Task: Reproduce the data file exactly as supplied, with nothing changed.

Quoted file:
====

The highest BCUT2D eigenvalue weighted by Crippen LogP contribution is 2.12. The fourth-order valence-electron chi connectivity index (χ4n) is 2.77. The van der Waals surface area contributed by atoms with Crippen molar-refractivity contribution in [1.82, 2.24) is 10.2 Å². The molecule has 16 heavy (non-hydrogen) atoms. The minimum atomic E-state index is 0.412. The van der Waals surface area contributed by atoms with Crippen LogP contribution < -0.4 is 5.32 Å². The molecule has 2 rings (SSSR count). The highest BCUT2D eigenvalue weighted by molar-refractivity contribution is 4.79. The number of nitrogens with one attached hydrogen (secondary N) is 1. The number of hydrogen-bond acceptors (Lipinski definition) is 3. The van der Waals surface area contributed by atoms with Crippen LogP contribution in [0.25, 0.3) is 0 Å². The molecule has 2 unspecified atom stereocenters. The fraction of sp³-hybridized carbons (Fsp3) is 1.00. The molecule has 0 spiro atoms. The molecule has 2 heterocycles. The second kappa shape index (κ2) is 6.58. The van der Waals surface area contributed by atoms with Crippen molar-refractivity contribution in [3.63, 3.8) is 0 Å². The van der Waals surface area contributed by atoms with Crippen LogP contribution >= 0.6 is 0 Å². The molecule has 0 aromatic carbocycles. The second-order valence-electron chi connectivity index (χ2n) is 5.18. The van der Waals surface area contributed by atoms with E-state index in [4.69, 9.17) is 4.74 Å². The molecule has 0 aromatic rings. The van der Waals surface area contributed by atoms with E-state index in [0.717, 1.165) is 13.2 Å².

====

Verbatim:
The highest BCUT2D eigenvalue weighted by Crippen LogP contribution is 2.12. The fourth-order valence-electron chi connectivity index (χ4n) is 2.77. The van der Waals surface area contributed by atoms with Crippen molar-refractivity contribution in [1.82, 2.24) is 10.2 Å². The molecule has 16 heavy (non-hydrogen) atoms. The minimum atomic E-state index is 0.412. The van der Waals surface area contributed by atoms with Crippen LogP contribution < -0.4 is 5.32 Å². The molecule has 2 rings (SSSR count). The highest BCUT2D eigenvalue weighted by molar-refractivity contribution is 4.79. The number of nitrogens with one attached hydrogen (secondary N) is 1. The number of hydrogen-bond acceptors (Lipinski definition) is 3. The van der Waals surface area contributed by atoms with Crippen LogP contribution in [0.25, 0.3) is 0 Å². The molecule has 2 unspecified atom stereocenters. The fraction of sp³-hybridized carbons (Fsp3) is 1.00. The molecule has 0 spiro atoms. The molecule has 2 heterocycles. The second kappa shape index (κ2) is 6.58. The van der Waals surface area contributed by atoms with Crippen molar-refractivity contribution in [3.63, 3.8) is 0 Å². The van der Waals surface area contributed by atoms with Crippen LogP contribution >= 0.6 is 0 Å². The molecule has 0 aromatic carbocycles. The second-order valence-electron chi connectivity index (χ2n) is 5.18. The van der Waals surface area contributed by atoms with E-state index in [4.69, 9.17) is 4.74 Å². The molecule has 0 aromatic rings. The van der Waals surface area contributed by atoms with E-state index in [0.717, 1.165) is 13.2 Å².